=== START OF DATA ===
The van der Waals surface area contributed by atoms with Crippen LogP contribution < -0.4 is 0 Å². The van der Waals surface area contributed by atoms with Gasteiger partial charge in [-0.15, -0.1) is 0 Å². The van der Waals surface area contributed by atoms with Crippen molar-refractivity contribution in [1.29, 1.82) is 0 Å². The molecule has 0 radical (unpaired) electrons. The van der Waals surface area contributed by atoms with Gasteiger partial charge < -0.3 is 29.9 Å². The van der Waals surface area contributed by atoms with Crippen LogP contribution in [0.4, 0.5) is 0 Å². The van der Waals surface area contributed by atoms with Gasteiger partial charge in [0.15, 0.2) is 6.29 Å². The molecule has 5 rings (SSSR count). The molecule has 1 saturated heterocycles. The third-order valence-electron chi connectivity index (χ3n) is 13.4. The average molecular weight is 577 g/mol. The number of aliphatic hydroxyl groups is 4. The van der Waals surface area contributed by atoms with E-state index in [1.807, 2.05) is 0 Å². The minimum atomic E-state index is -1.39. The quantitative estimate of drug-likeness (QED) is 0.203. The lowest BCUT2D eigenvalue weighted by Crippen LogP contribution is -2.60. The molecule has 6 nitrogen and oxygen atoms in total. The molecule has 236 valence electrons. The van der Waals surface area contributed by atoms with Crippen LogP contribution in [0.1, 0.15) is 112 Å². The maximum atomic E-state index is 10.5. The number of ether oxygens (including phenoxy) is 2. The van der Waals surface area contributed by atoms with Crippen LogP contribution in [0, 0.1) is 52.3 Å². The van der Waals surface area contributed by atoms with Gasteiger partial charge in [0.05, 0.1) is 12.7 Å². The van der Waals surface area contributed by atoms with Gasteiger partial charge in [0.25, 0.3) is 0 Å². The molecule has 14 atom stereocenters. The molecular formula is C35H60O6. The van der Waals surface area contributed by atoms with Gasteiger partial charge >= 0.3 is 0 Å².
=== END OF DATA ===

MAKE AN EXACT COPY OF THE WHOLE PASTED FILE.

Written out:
The van der Waals surface area contributed by atoms with Crippen LogP contribution < -0.4 is 0 Å². The van der Waals surface area contributed by atoms with Gasteiger partial charge in [-0.15, -0.1) is 0 Å². The van der Waals surface area contributed by atoms with Crippen molar-refractivity contribution in [1.29, 1.82) is 0 Å². The molecule has 0 radical (unpaired) electrons. The van der Waals surface area contributed by atoms with Gasteiger partial charge < -0.3 is 29.9 Å². The van der Waals surface area contributed by atoms with Crippen LogP contribution in [0.4, 0.5) is 0 Å². The van der Waals surface area contributed by atoms with Gasteiger partial charge in [0.15, 0.2) is 6.29 Å². The molecule has 5 rings (SSSR count). The molecule has 1 saturated heterocycles. The third-order valence-electron chi connectivity index (χ3n) is 13.4. The average molecular weight is 577 g/mol. The number of aliphatic hydroxyl groups is 4. The van der Waals surface area contributed by atoms with E-state index in [1.807, 2.05) is 0 Å². The minimum atomic E-state index is -1.39. The quantitative estimate of drug-likeness (QED) is 0.203. The lowest BCUT2D eigenvalue weighted by Crippen LogP contribution is -2.60. The molecule has 6 nitrogen and oxygen atoms in total. The molecule has 236 valence electrons. The van der Waals surface area contributed by atoms with Crippen LogP contribution in [0.1, 0.15) is 112 Å². The maximum atomic E-state index is 10.5. The number of ether oxygens (including phenoxy) is 2. The van der Waals surface area contributed by atoms with Crippen LogP contribution in [0, 0.1) is 52.3 Å². The van der Waals surface area contributed by atoms with Gasteiger partial charge in [0.05, 0.1) is 12.7 Å². The van der Waals surface area contributed by atoms with Gasteiger partial charge in [0.25, 0.3) is 0 Å². The molecule has 14 atom stereocenters. The molecular formula is C35H60O6. The van der Waals surface area contributed by atoms with Gasteiger partial charge >= 0.3 is 0 Å².